SNPwatch: Why You Gave Your Parents a Hard Time Growing Up

SNPwatch gives you the latest news about research linking various traits and conditions to individual genetic variations. These studies are exciting because they offer a glimpse into how genetics may affect our bodies and health; but in most cases, more work is needed before this research can provide information of value to individuals. For that reason, it is important to remember that the studies we describe in SNPwatch are for informational and educational purposes only. SNPwatch is not intended to be a substitute for professional medical advice; you should always seek the advice of your physician or other appropriate healthcare professional with any questions you may have regarding diagnosis, cure, treatment or prevention of any disease or other medical condition.

There are two simple ways to train animals to perform a new behavior: the carrot and the stick. The carrot rewards desired, “correct” behaviors, while the stick punishes “errors.” Over time, this scheme results in preference for positively reinforced behaviors, and avoidance of negatively reinforced ones. In the December 7 issue of Science, German scientists reported that the SNP is associated with how well subjects learn to avoid errors in a simple reward/punishment scheme. (What the paper calls the “A1-allele” of the “DRD2-TAQ-IA polymorphism” is actually what we store as the A version of the SNP, according to OMIM and and MutDB.)

In the study, people with the GG genotype appeared to avoid choices for which they had received negative feedback, while those with the AG or AA genotypes did not seem to avoid those choices.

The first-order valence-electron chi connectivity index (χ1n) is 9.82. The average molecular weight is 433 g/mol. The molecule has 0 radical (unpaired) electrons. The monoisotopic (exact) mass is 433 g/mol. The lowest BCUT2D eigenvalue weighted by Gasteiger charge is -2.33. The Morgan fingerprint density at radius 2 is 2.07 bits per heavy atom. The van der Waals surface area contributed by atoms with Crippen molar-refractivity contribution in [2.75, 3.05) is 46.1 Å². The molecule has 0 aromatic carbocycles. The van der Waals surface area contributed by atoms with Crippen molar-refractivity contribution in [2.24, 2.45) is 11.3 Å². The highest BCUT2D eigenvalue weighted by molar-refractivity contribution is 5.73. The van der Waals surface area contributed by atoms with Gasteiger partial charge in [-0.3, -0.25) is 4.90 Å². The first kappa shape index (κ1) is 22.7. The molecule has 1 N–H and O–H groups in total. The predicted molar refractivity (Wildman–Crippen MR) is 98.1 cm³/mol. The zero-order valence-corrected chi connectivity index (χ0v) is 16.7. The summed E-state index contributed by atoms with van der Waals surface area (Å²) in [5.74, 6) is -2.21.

(There are currently no genetic associations for whether people prefer to be rewarded with actual carrots, although someone is clearly thinking about this question.)


1) Study size. The authors only tested 12 subjects with the GG or AG genotype and 14 subjects with the AA genotype. This makes it more likely that the result could be a fluke (though the authors also present functional data to support their conclusions). At the very least, the training/testing portion of the study should be repeated in a much larger group. The same goes for other DRD2 association studies. 2) Real-world relevance. The test was highly abstract and the reinforcement simplistic and binary–this type of learning may not be relevant to real-world situations. 3) Multiple hypothesis testing. Other researchers have looked at whether this SNP is associated with behavioral traits from alcohol dependence to creativity, usually in undersized studies. If you run enough tests, something will eventually look like a positive hit just by chance.

(After the jump: detailed methods and smiley/scary faces.)

You Have Chosen…Poorly

How do you find out how well people learn? Give them a test where they have no idea what the correct answers are–and then reward or punish their choices!faces